Linked by Thom Holwerda on Wed 14th Apr 2010 11:50 UTC
Legal A major setback for those that claim piracy is having an adverse affect on the US economy: the US Government Accountability Office, who was tasked with reviewing the efforts to find out what, if any, impact piracy has on the US economy, has concluded that all of these studies - all of them - are bogus. Better yet - the GAO even goes as far as to say that piracy may have a positive effect on the economy.
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RE: Sensationalize much Thom?
by vezhlys on Wed 14th Apr 2010 19:49 UTC in reply to "Sensationalize much Thom?"
Member since:

Almost nobody is talking that ip laws shouldn't exist at all. However, I think that they need to be considerably changed in most areas (usage, copying, compensation mechanism, so on). They should be more clear too. You also can't deny the fact that so called "piracy" (or free sharing) allowed to spread some small or even big authors (music bands, writers, soft developers so on) on new markets. You say that it can "destroy the market" but it is not that simple (you probably never lived in those countries so you can't say what really "destroyed" that market or even you can't say if that market had ever existed normally (poor countries doesn't have financial potential to buy digital content for the same money as western countries. All other products like food are relatively cheaper and adapt people abilities to buy. That is not true for digital content most of times)). Piracy becomes a blame for all problems despite the fact that it wasn't the main reason for poor sales. Because of this it is not that simple to estimate damage from the piracy and it should be clear when somebody is sued for this (anti piracy organizations usually calculate loss blindly).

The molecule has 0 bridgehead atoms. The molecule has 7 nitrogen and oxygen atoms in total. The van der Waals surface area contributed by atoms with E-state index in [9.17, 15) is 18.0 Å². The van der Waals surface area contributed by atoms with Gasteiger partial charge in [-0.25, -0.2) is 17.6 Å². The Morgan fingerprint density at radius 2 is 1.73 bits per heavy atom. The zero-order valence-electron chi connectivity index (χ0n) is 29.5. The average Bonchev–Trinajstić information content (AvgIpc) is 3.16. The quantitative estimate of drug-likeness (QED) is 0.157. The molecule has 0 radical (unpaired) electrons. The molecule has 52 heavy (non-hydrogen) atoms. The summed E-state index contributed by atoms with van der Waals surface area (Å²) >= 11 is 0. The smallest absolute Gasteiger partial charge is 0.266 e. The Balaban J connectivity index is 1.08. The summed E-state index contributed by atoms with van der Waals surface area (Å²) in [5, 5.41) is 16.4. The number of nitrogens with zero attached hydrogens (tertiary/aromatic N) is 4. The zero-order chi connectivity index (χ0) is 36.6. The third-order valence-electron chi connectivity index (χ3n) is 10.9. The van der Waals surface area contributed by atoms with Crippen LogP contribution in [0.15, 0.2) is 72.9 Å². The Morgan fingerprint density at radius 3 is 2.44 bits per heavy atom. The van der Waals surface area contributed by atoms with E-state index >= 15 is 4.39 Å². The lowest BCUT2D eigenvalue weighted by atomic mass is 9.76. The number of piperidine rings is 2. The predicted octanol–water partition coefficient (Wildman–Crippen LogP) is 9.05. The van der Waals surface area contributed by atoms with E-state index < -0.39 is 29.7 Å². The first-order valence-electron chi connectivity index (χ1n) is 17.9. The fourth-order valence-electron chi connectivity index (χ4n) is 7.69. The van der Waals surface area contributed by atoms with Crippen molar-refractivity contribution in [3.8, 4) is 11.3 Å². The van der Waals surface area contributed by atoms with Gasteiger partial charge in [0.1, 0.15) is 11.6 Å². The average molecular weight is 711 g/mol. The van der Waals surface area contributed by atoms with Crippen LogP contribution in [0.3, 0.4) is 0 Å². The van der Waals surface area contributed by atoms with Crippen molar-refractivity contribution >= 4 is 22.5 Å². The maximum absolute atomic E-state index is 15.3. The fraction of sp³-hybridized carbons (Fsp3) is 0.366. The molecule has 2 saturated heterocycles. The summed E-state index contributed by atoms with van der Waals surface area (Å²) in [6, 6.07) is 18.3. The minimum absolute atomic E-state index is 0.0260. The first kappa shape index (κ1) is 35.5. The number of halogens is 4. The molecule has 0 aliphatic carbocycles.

Edited 2010-04-14 19:51 UTC

Reply Parent Score: 2

nt_jerkface Member since:

When you have a piracy ratio of over 75% in a Western country which is common for single player pc games it's hard to believe that if piracy didn't exist that sales would be the same. If the US people have no problem with paying $50 for a two person dinner that last a few hours at most so the value of a pc game is obviously a good value proposition that most gamers can afford. However the pirated version is $0 which is why pc game companies are continually undermined by piracy on the pc.

Once piracy rates get high enough developers will direct their development towards low piracy areas. We've already seen this with pc gaming.

Digital development lives on capital and capital will flow to where there is the best return. If piracy erodes capital returns to the point where non-digital investments are safer then that is where it will go. As we have seen with open source there are certain types of software like Autocad that will only be developed through capital. The most popular open source projects in fact have paid developers. You can't expect a game like Crysis to be built by hobbyists and you can't use the Red Hat model for most software since most software doesn't require support.

Reply Parent Score: 2